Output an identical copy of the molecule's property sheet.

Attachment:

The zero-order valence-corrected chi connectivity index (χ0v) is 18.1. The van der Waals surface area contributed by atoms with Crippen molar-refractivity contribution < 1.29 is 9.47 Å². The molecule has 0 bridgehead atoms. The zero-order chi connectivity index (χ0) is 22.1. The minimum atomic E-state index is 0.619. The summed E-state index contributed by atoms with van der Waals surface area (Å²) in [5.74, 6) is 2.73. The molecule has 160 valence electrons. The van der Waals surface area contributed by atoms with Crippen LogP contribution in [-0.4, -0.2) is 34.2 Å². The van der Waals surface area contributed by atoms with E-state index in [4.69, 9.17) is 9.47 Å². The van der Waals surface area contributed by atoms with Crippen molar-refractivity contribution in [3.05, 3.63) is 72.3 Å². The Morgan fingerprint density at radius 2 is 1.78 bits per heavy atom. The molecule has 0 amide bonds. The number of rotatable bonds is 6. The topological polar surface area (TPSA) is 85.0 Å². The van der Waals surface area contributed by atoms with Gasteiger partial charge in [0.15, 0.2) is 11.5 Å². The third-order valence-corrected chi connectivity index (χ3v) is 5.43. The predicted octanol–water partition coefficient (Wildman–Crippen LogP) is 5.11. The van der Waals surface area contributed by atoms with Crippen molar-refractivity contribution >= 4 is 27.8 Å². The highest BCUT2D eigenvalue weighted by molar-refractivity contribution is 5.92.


The zero-order valence-corrected chi connectivity index (χ0v) is 18.1. The van der Waals surface area contributed by atoms with Crippen molar-refractivity contribution < 1.29 is 9.47 Å². The molecule has 0 bridgehead atoms. The zero-order chi connectivity index (χ0) is 22.1. The minimum atomic E-state index is 0.619. The summed E-state index contributed by atoms with van der Waals surface area (Å²) in [5.74, 6) is 2.73. The molecule has 160 valence electrons. The van der Waals surface area contributed by atoms with Crippen LogP contribution in [-0.4, -0.2) is 34.2 Å². The van der Waals surface area contributed by atoms with E-state index in [4.69, 9.17) is 9.47 Å². The van der Waals surface area contributed by atoms with Crippen molar-refractivity contribution in [3.05, 3.63) is 72.3 Å². The Morgan fingerprint density at radius 2 is 1.78 bits per heavy atom. The molecule has 0 amide bonds. The number of rotatable bonds is 6. The topological polar surface area (TPSA) is 85.0 Å². The van der Waals surface area contributed by atoms with Gasteiger partial charge in [0.15, 0.2) is 11.5 Å². The third-order valence-corrected chi connectivity index (χ3v) is 5.43. The predicted octanol–water partition coefficient (Wildman–Crippen LogP) is 5.11. The van der Waals surface area contributed by atoms with Crippen molar-refractivity contribution >= 4 is 27.8 Å². The highest BCUT2D eigenvalue weighted by molar-refractivity contribution is 5.92.